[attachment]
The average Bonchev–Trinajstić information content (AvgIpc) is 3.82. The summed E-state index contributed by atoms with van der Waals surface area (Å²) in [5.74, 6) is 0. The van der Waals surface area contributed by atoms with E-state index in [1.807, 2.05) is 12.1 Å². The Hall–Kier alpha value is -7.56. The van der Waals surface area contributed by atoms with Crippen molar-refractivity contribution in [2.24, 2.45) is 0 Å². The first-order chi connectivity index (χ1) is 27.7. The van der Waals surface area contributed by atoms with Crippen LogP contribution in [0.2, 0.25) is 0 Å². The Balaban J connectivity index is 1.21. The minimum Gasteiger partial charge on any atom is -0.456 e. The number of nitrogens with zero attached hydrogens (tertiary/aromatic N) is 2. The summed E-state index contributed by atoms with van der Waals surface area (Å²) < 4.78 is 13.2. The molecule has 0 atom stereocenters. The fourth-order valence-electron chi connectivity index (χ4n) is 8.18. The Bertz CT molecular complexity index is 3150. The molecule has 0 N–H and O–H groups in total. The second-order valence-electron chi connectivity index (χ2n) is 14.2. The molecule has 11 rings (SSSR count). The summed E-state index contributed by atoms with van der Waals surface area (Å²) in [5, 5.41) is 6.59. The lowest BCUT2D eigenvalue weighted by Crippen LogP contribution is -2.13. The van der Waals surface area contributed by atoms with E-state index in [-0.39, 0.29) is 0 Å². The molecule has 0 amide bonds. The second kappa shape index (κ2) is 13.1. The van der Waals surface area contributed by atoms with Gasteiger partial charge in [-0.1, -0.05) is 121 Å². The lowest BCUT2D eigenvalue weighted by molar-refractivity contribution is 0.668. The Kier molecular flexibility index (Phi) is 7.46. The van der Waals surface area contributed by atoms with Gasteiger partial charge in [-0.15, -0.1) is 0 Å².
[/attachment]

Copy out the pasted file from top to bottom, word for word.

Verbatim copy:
The average Bonchev–Trinajstić information content (AvgIpc) is 3.82. The summed E-state index contributed by atoms with van der Waals surface area (Å²) in [5.74, 6) is 0. The van der Waals surface area contributed by atoms with E-state index in [1.807, 2.05) is 12.1 Å². The Hall–Kier alpha value is -7.56. The van der Waals surface area contributed by atoms with Crippen molar-refractivity contribution in [2.24, 2.45) is 0 Å². The first-order chi connectivity index (χ1) is 27.7. The van der Waals surface area contributed by atoms with Crippen LogP contribution in [0.2, 0.25) is 0 Å². The Balaban J connectivity index is 1.21. The minimum Gasteiger partial charge on any atom is -0.456 e. The number of nitrogens with zero attached hydrogens (tertiary/aromatic N) is 2. The summed E-state index contributed by atoms with van der Waals surface area (Å²) < 4.78 is 13.2. The molecule has 0 atom stereocenters. The fourth-order valence-electron chi connectivity index (χ4n) is 8.18. The Bertz CT molecular complexity index is 3150. The molecule has 0 N–H and O–H groups in total. The second-order valence-electron chi connectivity index (χ2n) is 14.2. The molecule has 11 rings (SSSR count). The summed E-state index contributed by atoms with van der Waals surface area (Å²) in [5, 5.41) is 6.59. The lowest BCUT2D eigenvalue weighted by Crippen LogP contribution is -2.13. The van der Waals surface area contributed by atoms with E-state index in [-0.39, 0.29) is 0 Å². The molecule has 0 amide bonds. The second kappa shape index (κ2) is 13.1. The van der Waals surface area contributed by atoms with Gasteiger partial charge in [-0.1, -0.05) is 121 Å². The lowest BCUT2D eigenvalue weighted by molar-refractivity contribution is 0.668. The Kier molecular flexibility index (Phi) is 7.46. The van der Waals surface area contributed by atoms with Gasteiger partial charge in [-0.15, -0.1) is 0 Å².